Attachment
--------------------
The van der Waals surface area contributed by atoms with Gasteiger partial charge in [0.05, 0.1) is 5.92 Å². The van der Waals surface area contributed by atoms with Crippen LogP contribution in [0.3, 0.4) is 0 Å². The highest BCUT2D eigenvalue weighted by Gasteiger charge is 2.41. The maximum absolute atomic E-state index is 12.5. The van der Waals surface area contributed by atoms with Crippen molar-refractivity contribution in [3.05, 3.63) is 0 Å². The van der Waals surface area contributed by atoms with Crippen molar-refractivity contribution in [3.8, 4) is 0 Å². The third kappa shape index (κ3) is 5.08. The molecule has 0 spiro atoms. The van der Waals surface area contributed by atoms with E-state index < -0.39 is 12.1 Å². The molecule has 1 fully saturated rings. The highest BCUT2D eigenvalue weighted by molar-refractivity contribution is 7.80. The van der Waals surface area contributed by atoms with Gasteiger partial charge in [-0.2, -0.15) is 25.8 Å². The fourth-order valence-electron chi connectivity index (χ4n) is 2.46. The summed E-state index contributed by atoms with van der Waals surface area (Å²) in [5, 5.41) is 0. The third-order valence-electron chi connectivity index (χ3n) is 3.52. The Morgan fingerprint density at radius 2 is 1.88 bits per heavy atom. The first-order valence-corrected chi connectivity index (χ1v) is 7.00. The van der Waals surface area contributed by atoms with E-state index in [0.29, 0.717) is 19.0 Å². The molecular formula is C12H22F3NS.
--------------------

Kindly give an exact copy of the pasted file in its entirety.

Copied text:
The van der Waals surface area contributed by atoms with Gasteiger partial charge in [0.05, 0.1) is 5.92 Å². The van der Waals surface area contributed by atoms with Crippen LogP contribution in [0.3, 0.4) is 0 Å². The highest BCUT2D eigenvalue weighted by Gasteiger charge is 2.41. The maximum absolute atomic E-state index is 12.5. The van der Waals surface area contributed by atoms with Crippen molar-refractivity contribution in [3.05, 3.63) is 0 Å². The van der Waals surface area contributed by atoms with Crippen molar-refractivity contribution in [3.8, 4) is 0 Å². The third kappa shape index (κ3) is 5.08. The molecule has 0 spiro atoms. The van der Waals surface area contributed by atoms with E-state index < -0.39 is 12.1 Å². The molecule has 1 fully saturated rings. The highest BCUT2D eigenvalue weighted by molar-refractivity contribution is 7.80. The van der Waals surface area contributed by atoms with Gasteiger partial charge in [-0.2, -0.15) is 25.8 Å². The fourth-order valence-electron chi connectivity index (χ4n) is 2.46. The summed E-state index contributed by atoms with van der Waals surface area (Å²) in [5, 5.41) is 0. The third-order valence-electron chi connectivity index (χ3n) is 3.52. The Morgan fingerprint density at radius 2 is 1.88 bits per heavy atom. The first-order valence-corrected chi connectivity index (χ1v) is 7.00. The van der Waals surface area contributed by atoms with E-state index in [0.29, 0.717) is 19.0 Å². The molecular formula is C12H22F3NS.